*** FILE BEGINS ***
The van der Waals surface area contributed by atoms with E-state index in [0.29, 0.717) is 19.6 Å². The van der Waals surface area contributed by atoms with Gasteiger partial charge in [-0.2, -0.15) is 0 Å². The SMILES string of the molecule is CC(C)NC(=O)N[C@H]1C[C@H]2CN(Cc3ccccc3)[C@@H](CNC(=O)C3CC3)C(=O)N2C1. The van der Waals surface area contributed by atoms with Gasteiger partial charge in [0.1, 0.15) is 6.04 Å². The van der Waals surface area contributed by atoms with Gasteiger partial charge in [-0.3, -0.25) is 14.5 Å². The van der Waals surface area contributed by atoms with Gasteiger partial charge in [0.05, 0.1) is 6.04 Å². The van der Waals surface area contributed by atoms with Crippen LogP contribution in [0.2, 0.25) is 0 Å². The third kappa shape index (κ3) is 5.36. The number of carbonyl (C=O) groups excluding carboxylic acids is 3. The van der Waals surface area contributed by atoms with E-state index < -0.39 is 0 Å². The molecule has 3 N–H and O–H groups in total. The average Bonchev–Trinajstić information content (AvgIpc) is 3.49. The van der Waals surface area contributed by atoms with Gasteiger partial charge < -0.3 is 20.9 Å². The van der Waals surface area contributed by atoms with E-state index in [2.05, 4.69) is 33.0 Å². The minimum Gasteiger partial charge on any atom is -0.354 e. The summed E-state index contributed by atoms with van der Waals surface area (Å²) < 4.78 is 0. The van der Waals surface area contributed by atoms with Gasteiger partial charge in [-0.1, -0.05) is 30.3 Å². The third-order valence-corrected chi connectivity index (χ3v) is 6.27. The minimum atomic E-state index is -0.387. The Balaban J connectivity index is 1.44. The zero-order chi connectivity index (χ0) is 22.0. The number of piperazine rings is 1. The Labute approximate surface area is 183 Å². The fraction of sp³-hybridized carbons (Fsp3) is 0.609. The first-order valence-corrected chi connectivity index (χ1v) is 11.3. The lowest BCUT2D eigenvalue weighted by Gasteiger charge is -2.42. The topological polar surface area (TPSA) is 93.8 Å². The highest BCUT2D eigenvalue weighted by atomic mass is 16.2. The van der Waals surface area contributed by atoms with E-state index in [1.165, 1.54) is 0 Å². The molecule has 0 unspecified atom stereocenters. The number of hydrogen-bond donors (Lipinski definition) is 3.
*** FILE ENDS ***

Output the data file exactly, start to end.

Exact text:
The van der Waals surface area contributed by atoms with E-state index in [0.29, 0.717) is 19.6 Å². The van der Waals surface area contributed by atoms with Gasteiger partial charge in [-0.2, -0.15) is 0 Å². The SMILES string of the molecule is CC(C)NC(=O)N[C@H]1C[C@H]2CN(Cc3ccccc3)[C@@H](CNC(=O)C3CC3)C(=O)N2C1. The van der Waals surface area contributed by atoms with Gasteiger partial charge in [0.1, 0.15) is 6.04 Å². The van der Waals surface area contributed by atoms with Gasteiger partial charge in [-0.3, -0.25) is 14.5 Å². The van der Waals surface area contributed by atoms with Gasteiger partial charge in [0.05, 0.1) is 6.04 Å². The van der Waals surface area contributed by atoms with Crippen LogP contribution in [0.2, 0.25) is 0 Å². The third kappa shape index (κ3) is 5.36. The number of carbonyl (C=O) groups excluding carboxylic acids is 3. The van der Waals surface area contributed by atoms with E-state index < -0.39 is 0 Å². The molecule has 3 N–H and O–H groups in total. The average Bonchev–Trinajstić information content (AvgIpc) is 3.49. The van der Waals surface area contributed by atoms with Gasteiger partial charge < -0.3 is 20.9 Å². The van der Waals surface area contributed by atoms with E-state index in [2.05, 4.69) is 33.0 Å². The minimum Gasteiger partial charge on any atom is -0.354 e. The summed E-state index contributed by atoms with van der Waals surface area (Å²) < 4.78 is 0. The van der Waals surface area contributed by atoms with Gasteiger partial charge in [-0.1, -0.05) is 30.3 Å². The third-order valence-corrected chi connectivity index (χ3v) is 6.27. The minimum atomic E-state index is -0.387. The Balaban J connectivity index is 1.44. The zero-order chi connectivity index (χ0) is 22.0. The number of piperazine rings is 1. The Labute approximate surface area is 183 Å². The fraction of sp³-hybridized carbons (Fsp3) is 0.609. The first-order valence-corrected chi connectivity index (χ1v) is 11.3. The lowest BCUT2D eigenvalue weighted by Gasteiger charge is -2.42. The topological polar surface area (TPSA) is 93.8 Å². The highest BCUT2D eigenvalue weighted by atomic mass is 16.2. The van der Waals surface area contributed by atoms with E-state index in [1.165, 1.54) is 0 Å². The molecule has 0 unspecified atom stereocenters. The number of hydrogen-bond donors (Lipinski definition) is 3.